In the ‘What Not To Do In Publishing” episode of the podcast Hide and Create, hosts Jordan Ellinger, Joshua Essoe, Diana Rowland, and Moses Siregar III discussed writers writing book reviews. And by reviews, they made a distinction between blurbing a book and posting a review on Amazon, their blog, or some other website. And generally, they were of the opinion that this was probably not a good practice for writers. Critics and professional reviewers: sure, that’s what you’re paid to do. But writers are not paid to be critics, and so they probably shouldn’t do it for free, either.
They had two arguments against writers posting reviews. First, some people discount reviews written by writers (cough, Amazon, cough), either because writers tend to pull punches (having been the victim of harsh reviews in the past), or they suspect that writers who are friendly toward one another will trade favorable, five-star reviews to boost sales. Second, and more importantly, publishing is a small world, so writing a critical review of a book might seem harmless until you want to sell your book. Then you might realize that your target editor or the agent saw your review, and they hold you in a negative, unprofessional light.
So while I think writers are capable of being harsh towards one another (I mean, have you seen comments flung around in writers’ groups?), and that I think the trading of reviews is less common than some suspect (but I have no way of proving or disproving this idea), I think that second fear is probably legitimate. I don’t want to burn any bridges unnecessarily.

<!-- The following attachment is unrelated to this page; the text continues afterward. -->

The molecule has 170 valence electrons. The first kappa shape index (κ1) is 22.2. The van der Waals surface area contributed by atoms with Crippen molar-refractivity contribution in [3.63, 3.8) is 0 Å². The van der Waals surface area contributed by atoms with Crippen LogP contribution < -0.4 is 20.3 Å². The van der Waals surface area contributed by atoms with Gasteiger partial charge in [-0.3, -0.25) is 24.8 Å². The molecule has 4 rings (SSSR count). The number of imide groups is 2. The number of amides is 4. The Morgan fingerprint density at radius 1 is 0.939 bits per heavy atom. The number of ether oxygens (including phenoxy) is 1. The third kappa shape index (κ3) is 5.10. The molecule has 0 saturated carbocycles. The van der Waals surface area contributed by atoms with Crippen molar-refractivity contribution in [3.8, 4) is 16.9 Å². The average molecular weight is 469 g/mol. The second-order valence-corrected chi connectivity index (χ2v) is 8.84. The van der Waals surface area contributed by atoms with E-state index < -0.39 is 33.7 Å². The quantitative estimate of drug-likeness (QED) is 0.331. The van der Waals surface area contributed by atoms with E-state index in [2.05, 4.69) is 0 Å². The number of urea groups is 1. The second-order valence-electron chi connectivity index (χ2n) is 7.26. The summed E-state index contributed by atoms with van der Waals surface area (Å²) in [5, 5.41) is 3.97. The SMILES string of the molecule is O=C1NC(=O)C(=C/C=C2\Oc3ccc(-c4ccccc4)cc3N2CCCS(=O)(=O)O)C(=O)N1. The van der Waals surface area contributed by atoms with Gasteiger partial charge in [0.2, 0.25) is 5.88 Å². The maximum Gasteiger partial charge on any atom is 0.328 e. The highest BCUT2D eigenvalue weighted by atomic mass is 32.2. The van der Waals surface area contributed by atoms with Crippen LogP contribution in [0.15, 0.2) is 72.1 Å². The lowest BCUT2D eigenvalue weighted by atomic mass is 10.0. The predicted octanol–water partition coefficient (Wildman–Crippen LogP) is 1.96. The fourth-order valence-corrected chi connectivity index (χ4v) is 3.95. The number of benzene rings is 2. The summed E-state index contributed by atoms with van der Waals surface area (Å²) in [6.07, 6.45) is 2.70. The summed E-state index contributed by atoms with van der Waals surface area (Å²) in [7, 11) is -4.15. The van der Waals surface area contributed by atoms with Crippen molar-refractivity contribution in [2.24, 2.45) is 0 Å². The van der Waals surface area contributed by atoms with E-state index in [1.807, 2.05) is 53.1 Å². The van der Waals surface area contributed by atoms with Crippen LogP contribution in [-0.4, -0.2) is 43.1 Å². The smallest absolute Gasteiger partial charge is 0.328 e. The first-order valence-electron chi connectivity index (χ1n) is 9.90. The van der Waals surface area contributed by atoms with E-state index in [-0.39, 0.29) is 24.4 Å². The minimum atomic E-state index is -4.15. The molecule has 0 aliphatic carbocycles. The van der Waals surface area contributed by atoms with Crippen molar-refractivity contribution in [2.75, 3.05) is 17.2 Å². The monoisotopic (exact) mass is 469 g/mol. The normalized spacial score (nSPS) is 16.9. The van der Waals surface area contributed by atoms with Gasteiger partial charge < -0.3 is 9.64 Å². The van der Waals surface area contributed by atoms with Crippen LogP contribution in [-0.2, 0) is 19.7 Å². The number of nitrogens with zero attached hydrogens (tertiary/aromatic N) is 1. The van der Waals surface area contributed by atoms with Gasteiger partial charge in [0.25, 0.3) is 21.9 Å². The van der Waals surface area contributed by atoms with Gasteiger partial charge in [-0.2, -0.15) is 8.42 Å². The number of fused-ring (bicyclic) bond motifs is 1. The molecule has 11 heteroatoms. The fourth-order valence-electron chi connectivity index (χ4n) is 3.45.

So what does this mean for the site? Well, it means you will see less reviews. But not zero. What you will start seeing are endorsements. I will post about books that I absolutely love. So, for example, you will probably see a post about THE REPUBLIC OF THIEVES by Scott Lynch once I finish my e-ARC (and once it gets closer to publication date). But you will not see detailed reviews for 3- or 4-star reviews. I might tag books with star ratings on Goodreads, but I will save the in-depth coverage for books I love. In other words, the Bambi rule is in full effect when it comes to book reviews.
Of course, this won’t stop me from reading books. I will continue to devour them. And there will undoubtedly be some stinkers among them. Hopefully, I can learn from every book, and those lessons will help me in my writing. But I will probably keep those lessons private.
What do you think? Should writers post critical reviews? Or should we limit to endorsements?